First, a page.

MLS the big winner in Round One of CONCACAF World Cup qualifying Hexagonal
After surviving the gauntlet of preliminary qualifiers, six CONCACAF nations finally kicked off the ten round round-robin tournament, known affectionately as “The Hexagonal,” or simply the Hex, that will send three (and a half) teams through to the 2014 World Cup Finals in Brazil. Home and away series will be contested throughout 2013, and the fates of these nations will become clear in the fall.
One national team will eventually lay claim to being the best in CONCACAF by that time, but perhaps more significantly, one domestic league may finally reach a new plateau of respectability in world soccer. Sure, Liga MX will by all accounts still be the most superior league in the region, but 18-year old newcomer Major League Soccer is primed to narrow the gap over its southern neighbor.
For those that want to scoff at the notion that the United States will play a major role in the outcome of the Hex, they might not be looking at the issue in just the right way. While Mexico is not a factor, the other five nations depend on MLS for a significant level of their success.
In three Hex qualifiers on Wednesday, three MLS players rose to the occasion in each respectively and can arguably be considered Man-of-the-Match. Costa Rica’s 2-2 draw against Panama saw Real Salt Lake’s Alvaro Saborio lead a furious comeback from a two-goal deficit to win on the road. In the mighty Azteca in Mexico City, a heroic performance by Portland Timbers goalkeeper Donovan Ricketts allowed the Jamaicans to steal a point against El Tri. And against the United States, Houston Dynamo forward Oscar Boniek Garcia was instrumental in host Honduras overturning an early goal from Clint Dempsey and helping the hosts collect an important three points.
Three big results. Three MLS stars leading the way.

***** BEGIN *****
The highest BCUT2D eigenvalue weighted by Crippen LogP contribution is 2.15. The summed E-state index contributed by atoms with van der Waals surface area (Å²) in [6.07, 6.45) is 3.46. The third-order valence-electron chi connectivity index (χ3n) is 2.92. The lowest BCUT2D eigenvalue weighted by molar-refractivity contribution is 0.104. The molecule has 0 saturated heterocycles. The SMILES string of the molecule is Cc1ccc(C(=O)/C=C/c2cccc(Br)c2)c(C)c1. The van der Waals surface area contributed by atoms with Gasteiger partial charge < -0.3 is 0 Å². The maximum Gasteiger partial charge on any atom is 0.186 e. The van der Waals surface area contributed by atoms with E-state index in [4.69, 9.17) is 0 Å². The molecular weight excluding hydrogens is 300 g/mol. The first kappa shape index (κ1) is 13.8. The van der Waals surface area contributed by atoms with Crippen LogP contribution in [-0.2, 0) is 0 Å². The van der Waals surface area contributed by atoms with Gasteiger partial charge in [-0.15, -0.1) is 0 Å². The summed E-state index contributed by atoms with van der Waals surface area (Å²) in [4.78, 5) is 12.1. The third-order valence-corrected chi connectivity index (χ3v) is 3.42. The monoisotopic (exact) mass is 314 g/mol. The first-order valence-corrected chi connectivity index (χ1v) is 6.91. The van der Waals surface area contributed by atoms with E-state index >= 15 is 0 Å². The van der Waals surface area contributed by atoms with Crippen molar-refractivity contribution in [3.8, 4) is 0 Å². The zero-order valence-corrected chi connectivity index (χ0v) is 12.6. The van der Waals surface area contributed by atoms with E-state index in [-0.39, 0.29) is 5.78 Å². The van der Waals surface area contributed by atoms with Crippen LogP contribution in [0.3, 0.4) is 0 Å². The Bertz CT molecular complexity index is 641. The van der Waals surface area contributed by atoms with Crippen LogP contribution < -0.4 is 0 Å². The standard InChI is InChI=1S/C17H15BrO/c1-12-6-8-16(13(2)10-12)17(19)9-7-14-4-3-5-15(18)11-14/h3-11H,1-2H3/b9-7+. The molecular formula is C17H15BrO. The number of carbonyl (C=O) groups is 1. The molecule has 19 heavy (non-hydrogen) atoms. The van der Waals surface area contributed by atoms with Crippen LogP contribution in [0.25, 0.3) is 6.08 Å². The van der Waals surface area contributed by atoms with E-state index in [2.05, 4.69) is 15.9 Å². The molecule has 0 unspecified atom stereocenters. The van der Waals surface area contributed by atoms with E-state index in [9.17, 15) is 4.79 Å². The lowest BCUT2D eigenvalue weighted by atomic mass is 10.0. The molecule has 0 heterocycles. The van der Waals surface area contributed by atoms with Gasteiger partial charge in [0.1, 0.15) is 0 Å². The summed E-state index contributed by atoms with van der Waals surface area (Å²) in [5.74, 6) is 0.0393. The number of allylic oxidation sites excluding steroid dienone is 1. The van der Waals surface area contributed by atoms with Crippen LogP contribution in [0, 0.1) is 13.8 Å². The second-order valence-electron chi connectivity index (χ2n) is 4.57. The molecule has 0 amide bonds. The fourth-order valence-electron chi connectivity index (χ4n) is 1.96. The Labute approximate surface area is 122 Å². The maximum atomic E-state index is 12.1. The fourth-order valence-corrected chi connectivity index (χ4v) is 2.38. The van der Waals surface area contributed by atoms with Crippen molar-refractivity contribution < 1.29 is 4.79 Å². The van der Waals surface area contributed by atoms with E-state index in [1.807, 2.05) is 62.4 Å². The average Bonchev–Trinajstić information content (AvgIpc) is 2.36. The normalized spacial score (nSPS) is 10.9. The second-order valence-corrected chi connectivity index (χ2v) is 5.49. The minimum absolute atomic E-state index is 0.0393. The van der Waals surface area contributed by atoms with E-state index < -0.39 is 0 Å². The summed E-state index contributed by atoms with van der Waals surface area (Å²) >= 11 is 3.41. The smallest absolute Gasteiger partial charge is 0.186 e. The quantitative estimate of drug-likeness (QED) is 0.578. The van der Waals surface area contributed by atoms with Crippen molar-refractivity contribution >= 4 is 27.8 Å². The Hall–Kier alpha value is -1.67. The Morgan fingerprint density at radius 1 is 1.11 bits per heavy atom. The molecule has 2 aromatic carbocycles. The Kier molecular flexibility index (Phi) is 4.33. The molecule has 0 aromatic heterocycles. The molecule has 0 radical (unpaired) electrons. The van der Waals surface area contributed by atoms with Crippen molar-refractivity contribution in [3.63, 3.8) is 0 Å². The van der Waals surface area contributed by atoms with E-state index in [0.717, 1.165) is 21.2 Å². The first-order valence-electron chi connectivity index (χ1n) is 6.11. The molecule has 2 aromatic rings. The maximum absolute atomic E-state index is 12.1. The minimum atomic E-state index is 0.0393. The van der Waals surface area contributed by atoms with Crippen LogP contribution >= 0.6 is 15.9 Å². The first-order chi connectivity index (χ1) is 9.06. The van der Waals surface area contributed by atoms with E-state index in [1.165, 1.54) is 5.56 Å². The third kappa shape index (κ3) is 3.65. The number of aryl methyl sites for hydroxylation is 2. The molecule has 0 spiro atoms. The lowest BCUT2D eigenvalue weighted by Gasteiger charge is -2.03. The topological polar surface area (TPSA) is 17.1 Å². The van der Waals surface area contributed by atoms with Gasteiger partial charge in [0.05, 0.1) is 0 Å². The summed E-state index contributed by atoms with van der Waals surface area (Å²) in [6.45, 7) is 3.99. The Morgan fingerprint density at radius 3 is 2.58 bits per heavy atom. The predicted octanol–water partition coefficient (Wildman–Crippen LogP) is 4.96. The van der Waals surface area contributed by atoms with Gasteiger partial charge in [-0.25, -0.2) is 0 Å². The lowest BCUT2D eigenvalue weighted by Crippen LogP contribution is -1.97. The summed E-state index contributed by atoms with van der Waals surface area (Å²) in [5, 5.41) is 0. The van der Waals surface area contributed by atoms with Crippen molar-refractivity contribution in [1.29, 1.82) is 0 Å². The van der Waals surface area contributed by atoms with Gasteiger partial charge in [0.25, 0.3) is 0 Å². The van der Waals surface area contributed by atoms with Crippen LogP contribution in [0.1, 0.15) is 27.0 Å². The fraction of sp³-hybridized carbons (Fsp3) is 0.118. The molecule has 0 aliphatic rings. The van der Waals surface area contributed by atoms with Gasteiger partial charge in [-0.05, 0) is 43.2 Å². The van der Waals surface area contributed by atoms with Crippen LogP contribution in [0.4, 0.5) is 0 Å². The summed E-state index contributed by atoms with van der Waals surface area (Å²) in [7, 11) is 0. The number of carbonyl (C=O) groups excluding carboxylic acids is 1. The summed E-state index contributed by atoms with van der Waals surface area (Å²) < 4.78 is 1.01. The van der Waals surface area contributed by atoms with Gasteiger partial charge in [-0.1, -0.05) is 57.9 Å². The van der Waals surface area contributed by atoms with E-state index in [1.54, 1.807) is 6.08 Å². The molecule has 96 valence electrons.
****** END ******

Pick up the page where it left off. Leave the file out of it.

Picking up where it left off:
Somewhat ironically, the nation that calls MLS home (sorry, Canada) was the only nation not to collect at least in point in Round One of the Hex. The mighty U.S. Men’s National Team, participants in the World Cup Finals in every tournament since 1994, sit dead last in the standings. Jurgen Klinsmann’s side did employ three current MLSers in the game — and another six alums of the league — but the side as a whole put in a, let’s put this politely, forgettable performance in San Pedro Sula. No amount of MLS players could save the U.S. from sinking to defeat.
But that wasn’t the case on the other side of the ball. Honduras looked active and dangerous in attack for much of the afternoon, with the trio Boniek Garcia, New England’s Jerry Bengston, and Seattle’s Mario Roberto Martinez consistently testing a raw USMNT back line. 2012 MLS Defender of the Year runner-up Victor Bernardez looked unflappable at center back, and even pressed forward on a corner kick to catalyze the Honduran’s first goal of the game. Add in the impressive performance from recent MLS alum Roger Espinosa from the center midfield, and Los Catrachos’ MLS fueled line-up made all the difference.
In Costa Rica’s battle in Panama City, RSL striker Saborio did not wilt when his side conceded two early goals. Lined up opposite to fellow MLSer Blas Perez of FC Dallas, the second most prolific scorer over the last three MLS seasons with 40 goals (San Jose Earthquakes forward Chris Wondolowski nearly lapped the field in this category netting 61 in that span — but is somehow not good enough to play for the national team!) scored the first of two Costa Rican comeback goals that earned Los Ticos a valuable Round One point.
The most surprising result in the Hex on Wednesday came courtesy of Jamaica. Entering Azteca Stadium — never an easy venue for visiting teams — the Reggae Boyz featured three MLS stars in the Starting XI and emerged with a valuable point from the scoreless draw. Ricketts was clearly the hero, but yeomen’s work by Houston’s Jermaine Taylor and Portland’s Ryan Johnson was also critical to the result. Mexico was whistled off their own hallowed pitch by the agitated fans in attendance at the 100,000 seat stadium. El Tri’s total number of MLS representatives: zero.
One round of qualifying does not make or break a team in the Hex, just as the multitude of commendable performances by the MLSers in the three matches does not mean MLS is the best league in the region. But, for at least one day, those who champion level of quality in MLS — growing better with each passing season — can enjoy the spotlight.
Perhaps the path to the World Cup truly passes through the United States after all.